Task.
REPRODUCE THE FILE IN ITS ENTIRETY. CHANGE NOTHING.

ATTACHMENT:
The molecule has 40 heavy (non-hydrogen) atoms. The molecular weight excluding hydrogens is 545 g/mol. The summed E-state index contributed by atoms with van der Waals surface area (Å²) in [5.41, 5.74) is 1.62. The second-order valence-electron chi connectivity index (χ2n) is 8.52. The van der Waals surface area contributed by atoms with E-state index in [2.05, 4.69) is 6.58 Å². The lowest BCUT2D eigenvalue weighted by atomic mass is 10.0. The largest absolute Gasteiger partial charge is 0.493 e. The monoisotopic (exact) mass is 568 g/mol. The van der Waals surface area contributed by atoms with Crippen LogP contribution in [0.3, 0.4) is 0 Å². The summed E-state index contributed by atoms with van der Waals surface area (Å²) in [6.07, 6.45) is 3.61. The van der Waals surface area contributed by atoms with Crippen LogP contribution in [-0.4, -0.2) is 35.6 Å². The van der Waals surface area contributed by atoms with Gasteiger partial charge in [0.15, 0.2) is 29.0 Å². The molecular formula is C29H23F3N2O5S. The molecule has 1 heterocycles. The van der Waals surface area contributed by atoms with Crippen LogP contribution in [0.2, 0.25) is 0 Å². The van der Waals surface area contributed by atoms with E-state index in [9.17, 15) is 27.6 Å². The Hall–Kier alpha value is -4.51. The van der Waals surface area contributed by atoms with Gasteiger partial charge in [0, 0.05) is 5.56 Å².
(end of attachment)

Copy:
The molecule has 40 heavy (non-hydrogen) atoms. The molecular weight excluding hydrogens is 545 g/mol. The summed E-state index contributed by atoms with van der Waals surface area (Å²) in [5.41, 5.74) is 1.62. The second-order valence-electron chi connectivity index (χ2n) is 8.52. The van der Waals surface area contributed by atoms with E-state index in [2.05, 4.69) is 6.58 Å². The lowest BCUT2D eigenvalue weighted by atomic mass is 10.0. The largest absolute Gasteiger partial charge is 0.493 e. The monoisotopic (exact) mass is 568 g/mol. The van der Waals surface area contributed by atoms with Crippen LogP contribution in [0.3, 0.4) is 0 Å². The summed E-state index contributed by atoms with van der Waals surface area (Å²) in [6.07, 6.45) is 3.61. The van der Waals surface area contributed by atoms with Crippen LogP contribution in [-0.4, -0.2) is 35.6 Å². The van der Waals surface area contributed by atoms with Gasteiger partial charge in [0.15, 0.2) is 29.0 Å². The molecular formula is C29H23F3N2O5S. The molecule has 1 heterocycles. The van der Waals surface area contributed by atoms with Crippen LogP contribution in [0.2, 0.25) is 0 Å². The van der Waals surface area contributed by atoms with E-state index in [9.17, 15) is 27.6 Å². The Hall–Kier alpha value is -4.51. The van der Waals surface area contributed by atoms with Gasteiger partial charge in [0, 0.05) is 5.56 Å².